The Siemens SOMATOM
Definition AS CT is
one of the top-of-the-
line image-guided
radiation scanners

Image-Guided Radiation Improves Outcomes in Obese Prostate Cancer Patients

September 16, 2009
by Lynn Shapiro, Writer
Moderately to severely obese prostate cancer patients have superior outcomes when treated with top-of-the-line image-guided radiation scanners, rather than with traditional external beam radiation--or even with image-guided scanners that do not provide clear images, says Dr. James Wong, chairman of the oncology department at Morristown Memorial Hospital in Morristown, NJ.

This is because top-of-the-line scanners can easily correct for the daily movements of the prostate gland, he tells DOTmed News. These prostate movements are especially pronounced in obese individuals, since the skin overlying their lower abdomen "moves around easily" from day to day and is not always stationary when they lie down for radiation, Dr. Wong says.

He notes that a 5-foot, 11-inch male who is mildly obese weighs 210 to 250 pounds. A moderately to severely obese male, who is 5 foot 11 inches, weighs more than 250 pounds.

There are many types of image-guided machines, such as ultrasound or X-ray machines, used at cancer centers around the country, he says. With image guidance, doctors are able to compare the earlier images with those taken before each treatment session to adjust the dose if necessary.

"But the top of the line machines that use a real diagnostic CT scanner in the treatment room, such as the ones manufactured by Siemens and Varian, are only used at about 10 cancer centers in the U.S.," he tells DOTmed.

The machines are not practical for some hospitals because the set up requiring real diagnostic in-room CT scanners does not fit into conventional radiation treatment rooms, he says.

"To use these machines, the treatment room and the linear accelerator have to be completely reconfigured. This is not an easy task, especially in view of the current health care economic environment," Dr. Wong says. Just as important, most hospitals don't have top-of-the-line, state-of-the-art equipment since it's still prohibitively expensive.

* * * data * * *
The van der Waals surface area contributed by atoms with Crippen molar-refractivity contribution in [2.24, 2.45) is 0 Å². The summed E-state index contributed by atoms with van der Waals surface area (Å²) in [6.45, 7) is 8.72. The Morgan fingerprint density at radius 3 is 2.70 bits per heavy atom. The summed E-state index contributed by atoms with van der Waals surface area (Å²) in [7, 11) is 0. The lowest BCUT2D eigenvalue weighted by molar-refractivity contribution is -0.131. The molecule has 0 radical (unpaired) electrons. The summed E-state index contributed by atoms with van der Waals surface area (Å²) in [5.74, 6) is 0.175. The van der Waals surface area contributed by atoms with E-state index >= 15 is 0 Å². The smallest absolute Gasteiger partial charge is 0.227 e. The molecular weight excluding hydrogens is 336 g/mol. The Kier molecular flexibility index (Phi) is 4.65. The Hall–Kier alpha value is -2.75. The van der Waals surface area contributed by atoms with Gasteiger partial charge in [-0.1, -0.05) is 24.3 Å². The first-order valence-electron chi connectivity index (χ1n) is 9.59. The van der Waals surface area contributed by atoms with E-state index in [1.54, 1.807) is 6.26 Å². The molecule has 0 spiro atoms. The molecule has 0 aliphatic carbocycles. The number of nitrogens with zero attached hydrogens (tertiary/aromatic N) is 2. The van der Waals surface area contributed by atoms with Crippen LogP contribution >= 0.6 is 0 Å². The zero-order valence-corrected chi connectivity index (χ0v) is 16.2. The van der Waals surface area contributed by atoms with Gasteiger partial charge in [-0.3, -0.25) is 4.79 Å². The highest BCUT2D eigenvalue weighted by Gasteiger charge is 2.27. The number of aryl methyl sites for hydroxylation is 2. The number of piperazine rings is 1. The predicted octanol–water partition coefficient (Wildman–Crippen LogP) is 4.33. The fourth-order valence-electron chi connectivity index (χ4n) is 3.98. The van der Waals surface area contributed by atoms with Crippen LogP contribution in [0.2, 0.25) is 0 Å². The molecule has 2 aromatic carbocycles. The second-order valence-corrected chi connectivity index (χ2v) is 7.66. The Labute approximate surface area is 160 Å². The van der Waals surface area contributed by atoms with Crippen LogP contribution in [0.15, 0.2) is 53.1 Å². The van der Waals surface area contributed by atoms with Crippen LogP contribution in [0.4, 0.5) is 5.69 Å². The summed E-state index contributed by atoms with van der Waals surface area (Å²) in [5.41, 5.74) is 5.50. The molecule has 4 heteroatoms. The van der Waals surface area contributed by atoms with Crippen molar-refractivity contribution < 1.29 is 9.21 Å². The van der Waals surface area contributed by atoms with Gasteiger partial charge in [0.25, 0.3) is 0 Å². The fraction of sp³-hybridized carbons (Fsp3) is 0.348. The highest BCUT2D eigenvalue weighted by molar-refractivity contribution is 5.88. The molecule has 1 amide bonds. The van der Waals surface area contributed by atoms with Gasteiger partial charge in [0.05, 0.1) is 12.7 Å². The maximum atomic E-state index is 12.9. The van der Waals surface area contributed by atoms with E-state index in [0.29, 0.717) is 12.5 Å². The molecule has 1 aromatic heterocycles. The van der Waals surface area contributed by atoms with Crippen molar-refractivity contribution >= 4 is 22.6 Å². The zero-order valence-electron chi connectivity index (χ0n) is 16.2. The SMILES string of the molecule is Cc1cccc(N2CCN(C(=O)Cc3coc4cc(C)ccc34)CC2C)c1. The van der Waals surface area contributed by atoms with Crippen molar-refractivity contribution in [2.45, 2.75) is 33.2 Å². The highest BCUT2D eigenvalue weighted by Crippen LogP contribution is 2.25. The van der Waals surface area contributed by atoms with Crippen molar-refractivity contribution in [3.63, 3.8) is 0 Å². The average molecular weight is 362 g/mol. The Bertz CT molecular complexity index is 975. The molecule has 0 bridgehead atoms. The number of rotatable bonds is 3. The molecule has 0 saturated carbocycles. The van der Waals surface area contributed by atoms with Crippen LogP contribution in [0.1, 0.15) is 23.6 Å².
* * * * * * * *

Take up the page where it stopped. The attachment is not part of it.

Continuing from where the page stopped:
He says he's optimistic that as technology improves and prices drop, more cancer centers will buy systems that take superior images.

"If it were my relative's prostate gland being irradiated, I'd want him to have the best image-guided radiation therapy available," he says.

Approaching Siemens

Dr. Wong recalls that more than a decade ago, he and his colleague, Dr. Minoru Uematsu, who practices in Japan, began asking themselves whether their radiation beam was hitting the target correctly. These questions lead them to approach Siemens, which agreed to manufacture the first "CT-on-rails in-room CT" for image guidance.

At that time, he says, many cancer centers used ultrasound to determine a patient's internal anatomy prior to radiation. Dr. Wong remembers that he and Dr. Uematsu persuaded Siemens to make a system that provided precise imaging by joking, "Look at a neonatal ultrasound. Sometimes you can't even tell if its a boy or a girl."

He asked Siemens' decision-makers to make a machine that hooked up a diagnostic CT scanner to a linear accelerator.

Leaving Cornell Medical Center

In 1997, Dr. Wong was an oncologist at the prestigious New York Hospital, Cornell Medical Center. Cornell didn't have a large enough room for the machine. When Morristown Memorial Hospital told Dr. Wong they would build him the facilities he needed, he left Cornell for a community-based hospital in Morristown, which he says unlike Cornell, is not a teaching hospital.

Left to Right Shifts Are Significantly Greater in the Obese

Incidentally, he says that in 2006, a paper was published from M.D. Anderson concluding that obese people are more likely to fail external beam radiation for some "intrinsic" reason. But Dr. Wong knew differently.

"The Anderson article prompted our team to review all their patients' histories, to prove that obese men may not be receiving adequate prostate cancer treatment," he says. "We found that the percentage of moderately to severely obese patients with a left to right shift of greater than 10 millimeters was 21.2 percent compared to a 1.3 percent shift for slimmer men.

His paper was published in the September 1 issue of the International Journal of Radiation Oncology, Biology, Physics, ASTRO's official journal.

"The implications of our findings apply to various types of cancer," Dr. Wong concludes. "If patients are obese, skin localization is not good and image-guided radiation therapy is highly recommended."

Sources: ASTRO, News